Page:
Simnel cake

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Simnel cake
Simnel cake 1.jpg
Type Dessert
Place of origin United Kingdom

Simnel cake is a light fruit cake with two layers of almond paste or marzipan, one in the middle and one on top,[1] that is toasted, and eaten during the Easter period in the United Kingdom, Republic of Ireland and some other countries. It was originally made for the middle Sunday of Lent, Laetare Sunday; also known as Refreshment Sunday, Mothering Sunday, Sunday of the Five Loaves, and Simnel Sunday - after the cake.[2] The meaning of the word "simnel" is unclear: there is a 1226 reference to "bread made into a simnel", which is understood to mean the finest white bread,[3] from the Latin simila - "fine flour", though John de Garlande felt that the word was equivalent to placenta cake,[2] a cake that was intended to please.[4]

Conventionally eleven, or occasionally twelve, marzipan balls are used to decorate the cake, with a story that the balls represent the twelve apostles, minus Judas [1][5][6][7][8][9] or Jesus and the twelve apostles, minus Judas.[10] This tradition developed late in the Victorian era, altering the mid Victorian tradition of decorating the cakes with preserved fruits and flowers.[11]

Ingredients[edit]

The cake is made from these ingredients: white flour, sugar, butter, eggs, fragrant spices, dried fruits, zest and candied peel.[12]

History[edit]

Simnel cakes have been known since at least the medieval times. They would be eaten on the middle Sunday of Lent, Laetare Sunday (also known as Refreshment Sunday, Mothering Sunday, Sunday of the Five Loaves, and Simnel Sunday), when the forty day fast would be relaxed.[13] More recently, they became a Mothering Sunday tradition, when young girls in service would make one to be taken home to their mothers on their day off. The word simnel probably derived from the Latin word simila, meaning fine, wheaten flour.[14]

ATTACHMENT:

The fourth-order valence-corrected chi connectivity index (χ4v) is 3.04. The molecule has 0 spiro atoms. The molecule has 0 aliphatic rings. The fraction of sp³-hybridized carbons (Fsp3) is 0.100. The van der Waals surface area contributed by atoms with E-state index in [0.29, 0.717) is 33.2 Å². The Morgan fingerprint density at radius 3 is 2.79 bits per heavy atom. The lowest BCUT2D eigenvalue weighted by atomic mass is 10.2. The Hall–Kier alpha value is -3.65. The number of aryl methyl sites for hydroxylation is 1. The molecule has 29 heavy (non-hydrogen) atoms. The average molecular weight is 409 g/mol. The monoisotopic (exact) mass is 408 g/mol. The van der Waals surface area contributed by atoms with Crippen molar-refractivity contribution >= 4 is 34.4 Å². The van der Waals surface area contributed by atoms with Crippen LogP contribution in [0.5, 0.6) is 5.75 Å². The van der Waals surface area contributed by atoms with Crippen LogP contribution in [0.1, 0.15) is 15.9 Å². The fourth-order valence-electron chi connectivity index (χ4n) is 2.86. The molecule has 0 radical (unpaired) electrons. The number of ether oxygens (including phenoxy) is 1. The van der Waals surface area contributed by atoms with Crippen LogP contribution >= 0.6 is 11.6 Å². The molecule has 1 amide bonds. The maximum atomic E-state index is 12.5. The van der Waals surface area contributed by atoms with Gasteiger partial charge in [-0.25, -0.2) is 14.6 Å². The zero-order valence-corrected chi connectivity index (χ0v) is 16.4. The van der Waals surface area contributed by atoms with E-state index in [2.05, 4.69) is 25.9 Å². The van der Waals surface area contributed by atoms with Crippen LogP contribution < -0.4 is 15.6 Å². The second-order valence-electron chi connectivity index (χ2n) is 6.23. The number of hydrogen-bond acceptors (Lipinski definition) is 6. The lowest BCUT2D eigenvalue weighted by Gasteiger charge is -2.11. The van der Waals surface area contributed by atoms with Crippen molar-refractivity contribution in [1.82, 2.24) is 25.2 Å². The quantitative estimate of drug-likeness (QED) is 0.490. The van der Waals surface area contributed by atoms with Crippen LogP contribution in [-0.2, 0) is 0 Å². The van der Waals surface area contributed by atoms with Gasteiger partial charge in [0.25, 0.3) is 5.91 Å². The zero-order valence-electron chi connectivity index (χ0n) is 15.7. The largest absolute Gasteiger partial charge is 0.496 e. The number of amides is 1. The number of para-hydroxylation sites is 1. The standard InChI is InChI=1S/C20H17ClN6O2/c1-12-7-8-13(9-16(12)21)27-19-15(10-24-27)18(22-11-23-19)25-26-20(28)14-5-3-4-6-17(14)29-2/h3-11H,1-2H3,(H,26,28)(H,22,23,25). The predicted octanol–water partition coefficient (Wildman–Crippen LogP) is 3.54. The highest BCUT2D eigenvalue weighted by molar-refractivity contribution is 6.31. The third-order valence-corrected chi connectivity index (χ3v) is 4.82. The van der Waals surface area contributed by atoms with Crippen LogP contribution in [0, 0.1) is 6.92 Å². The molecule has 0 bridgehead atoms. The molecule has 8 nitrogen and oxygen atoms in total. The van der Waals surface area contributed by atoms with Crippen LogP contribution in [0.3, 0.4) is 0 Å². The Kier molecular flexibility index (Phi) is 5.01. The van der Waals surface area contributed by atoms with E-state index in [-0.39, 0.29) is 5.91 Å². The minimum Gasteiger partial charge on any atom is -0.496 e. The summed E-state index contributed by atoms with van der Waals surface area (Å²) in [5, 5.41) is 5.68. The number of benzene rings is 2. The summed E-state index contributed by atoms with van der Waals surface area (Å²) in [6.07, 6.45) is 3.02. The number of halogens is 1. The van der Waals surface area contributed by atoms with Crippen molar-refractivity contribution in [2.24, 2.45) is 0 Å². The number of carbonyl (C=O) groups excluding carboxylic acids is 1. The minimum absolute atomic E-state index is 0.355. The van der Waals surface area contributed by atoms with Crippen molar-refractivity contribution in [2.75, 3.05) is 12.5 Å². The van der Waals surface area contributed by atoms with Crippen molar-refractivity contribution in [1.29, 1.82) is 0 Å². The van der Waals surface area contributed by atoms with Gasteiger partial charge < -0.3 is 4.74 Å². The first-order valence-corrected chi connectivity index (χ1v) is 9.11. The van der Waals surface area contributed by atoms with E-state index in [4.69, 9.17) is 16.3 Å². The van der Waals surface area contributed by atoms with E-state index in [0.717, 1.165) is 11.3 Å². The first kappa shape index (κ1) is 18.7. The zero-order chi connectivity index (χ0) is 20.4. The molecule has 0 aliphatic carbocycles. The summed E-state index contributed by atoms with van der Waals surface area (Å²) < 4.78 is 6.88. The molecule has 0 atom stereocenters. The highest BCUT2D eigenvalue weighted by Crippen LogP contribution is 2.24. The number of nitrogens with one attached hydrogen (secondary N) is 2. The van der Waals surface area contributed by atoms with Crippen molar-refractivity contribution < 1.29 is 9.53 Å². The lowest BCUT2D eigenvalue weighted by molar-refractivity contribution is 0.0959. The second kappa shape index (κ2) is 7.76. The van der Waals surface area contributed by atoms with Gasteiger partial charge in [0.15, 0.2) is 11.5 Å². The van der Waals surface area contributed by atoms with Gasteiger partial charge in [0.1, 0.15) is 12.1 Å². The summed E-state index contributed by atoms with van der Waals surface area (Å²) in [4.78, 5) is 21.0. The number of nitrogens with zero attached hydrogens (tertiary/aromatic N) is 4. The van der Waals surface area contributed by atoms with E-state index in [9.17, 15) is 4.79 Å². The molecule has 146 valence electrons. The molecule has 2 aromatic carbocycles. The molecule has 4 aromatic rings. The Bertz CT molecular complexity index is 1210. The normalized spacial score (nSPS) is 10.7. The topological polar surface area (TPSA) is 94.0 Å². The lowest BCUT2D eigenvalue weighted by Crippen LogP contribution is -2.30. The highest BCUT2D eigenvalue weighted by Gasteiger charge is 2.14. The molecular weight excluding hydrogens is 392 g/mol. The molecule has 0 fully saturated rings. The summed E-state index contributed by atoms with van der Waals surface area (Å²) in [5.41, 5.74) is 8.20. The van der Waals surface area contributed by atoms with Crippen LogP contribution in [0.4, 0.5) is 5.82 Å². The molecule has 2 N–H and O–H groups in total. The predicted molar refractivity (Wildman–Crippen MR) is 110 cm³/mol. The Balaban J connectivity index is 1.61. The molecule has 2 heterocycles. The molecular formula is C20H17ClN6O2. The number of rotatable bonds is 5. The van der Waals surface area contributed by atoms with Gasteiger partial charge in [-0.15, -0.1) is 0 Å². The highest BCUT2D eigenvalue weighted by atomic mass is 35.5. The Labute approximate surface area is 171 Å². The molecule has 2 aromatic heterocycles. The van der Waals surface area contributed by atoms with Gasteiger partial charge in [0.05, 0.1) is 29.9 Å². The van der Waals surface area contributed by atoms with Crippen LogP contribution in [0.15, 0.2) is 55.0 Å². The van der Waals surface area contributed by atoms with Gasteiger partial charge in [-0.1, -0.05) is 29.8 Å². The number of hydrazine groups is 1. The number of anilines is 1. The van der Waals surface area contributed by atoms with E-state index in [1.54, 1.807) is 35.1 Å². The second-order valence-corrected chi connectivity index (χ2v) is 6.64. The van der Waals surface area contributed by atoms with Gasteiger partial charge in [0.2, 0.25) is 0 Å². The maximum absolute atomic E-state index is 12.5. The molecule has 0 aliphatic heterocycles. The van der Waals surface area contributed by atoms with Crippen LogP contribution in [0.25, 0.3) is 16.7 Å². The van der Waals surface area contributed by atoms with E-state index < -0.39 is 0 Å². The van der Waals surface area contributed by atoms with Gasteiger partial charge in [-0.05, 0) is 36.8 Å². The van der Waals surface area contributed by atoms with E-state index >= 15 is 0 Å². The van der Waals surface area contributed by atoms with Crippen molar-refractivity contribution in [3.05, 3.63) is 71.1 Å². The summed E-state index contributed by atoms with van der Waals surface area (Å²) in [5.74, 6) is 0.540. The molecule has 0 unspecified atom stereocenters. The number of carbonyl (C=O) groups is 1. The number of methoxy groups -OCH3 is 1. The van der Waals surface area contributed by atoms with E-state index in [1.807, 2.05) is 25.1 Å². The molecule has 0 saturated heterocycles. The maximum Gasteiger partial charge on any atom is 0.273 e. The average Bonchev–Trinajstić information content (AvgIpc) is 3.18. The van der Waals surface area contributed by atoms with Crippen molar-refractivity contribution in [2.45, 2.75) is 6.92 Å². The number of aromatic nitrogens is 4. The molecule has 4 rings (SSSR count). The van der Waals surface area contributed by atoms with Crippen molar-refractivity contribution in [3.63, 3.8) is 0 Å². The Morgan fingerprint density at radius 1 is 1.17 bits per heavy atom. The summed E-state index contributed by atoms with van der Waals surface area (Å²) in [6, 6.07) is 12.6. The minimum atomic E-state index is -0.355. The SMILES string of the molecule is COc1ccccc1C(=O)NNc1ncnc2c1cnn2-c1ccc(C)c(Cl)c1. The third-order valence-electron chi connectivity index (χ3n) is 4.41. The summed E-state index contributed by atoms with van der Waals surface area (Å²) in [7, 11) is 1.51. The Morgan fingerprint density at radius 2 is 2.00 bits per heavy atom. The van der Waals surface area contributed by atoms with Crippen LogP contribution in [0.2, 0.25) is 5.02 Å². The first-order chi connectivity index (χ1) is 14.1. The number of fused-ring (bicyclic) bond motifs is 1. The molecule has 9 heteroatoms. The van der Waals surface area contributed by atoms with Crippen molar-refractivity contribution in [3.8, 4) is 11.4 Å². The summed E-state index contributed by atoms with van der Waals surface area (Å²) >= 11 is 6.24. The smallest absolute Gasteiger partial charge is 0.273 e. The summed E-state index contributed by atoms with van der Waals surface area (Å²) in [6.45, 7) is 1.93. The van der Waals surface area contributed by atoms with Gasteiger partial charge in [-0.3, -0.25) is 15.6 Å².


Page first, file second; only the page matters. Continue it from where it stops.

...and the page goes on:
A popular legend attributes the invention of the Simnel cake to Lambert Simnel; however, references to the cake were recorded some 200 years before his birth.

Different towns had their own recipes and shapes of the Simnel cake. Bury, Devizes and Shrewsbury produced large numbers to their own recipes, but it is the Shrewsbury version that became most popular and well known.

See also[edit]

References[edit]

  1. ^ a b "BBC Religions: Mothering Sunday". Retrieved 14 July 2012. 
  2. ^ a b Massey, Gerald (31 Mar 2007). A Book of the Beginnings. Cosimo, Inc. p. 269. Retrieved 9 April 2012. 
  3. ^ John Harland, Thomas Turner Wilkinson (1867). Lancashire folk-lore. F. Warne. pp. 223–224. Retrieved 9 April 2012. 
  4. ^ Toussaint-Samat, Maguelonne (13 Apr 2009). A History of Food. John Wiley & Sons. p. 206. Retrieved 9 April 2012. 
  5. ^ Cory, Lara (19 March 2012). "The Debated History of the Simnel Cake". Retrieved 14 July 2012. 
  6. ^ "BBC Radio 4 Woman's Hour: Cook the Perfect... Simnel Cake". Retrieved 27 September 2012. 
  7. ^ "Traditional Simnel Cake". Retrieved 14 July 2012. 
  8. ^ "BBC Simnel cake". Retrieved 14 July 2012. 
  9. ^ "BBC Simnel cake recipes". Retrieved 14 July 2012. 
  10. ^ Taylor, Anna-Louise (23 January 2012). "BBC News - Food symbolism: Why do we give food meaning?". bbc.co.uk. Retrieved 9 April 2012. 
  11. ^ Broomfield, Andrea (2007). Food and cooking in Victorian England: a history. Greenwood Publishing Group. p. 155. Retrieved 9 April 2012. 
  12. ^ http://blog.rachelcotterill.com/2011/04/traditional-simnel-cake-recipe.html
  13. ^ "CATHOLIC ENCYCLOPEDIA: Laetare Sunday". newadvent.org. 2009. Retrieved 9 April 2012. "Laetare Sunday" 
  14. ^ "simnel - definition of simnel by the Free Online Dictionary, Thesaurus and Encyclopedia.". thefreedictionary.com. 2012. Retrieved 9 April 2012.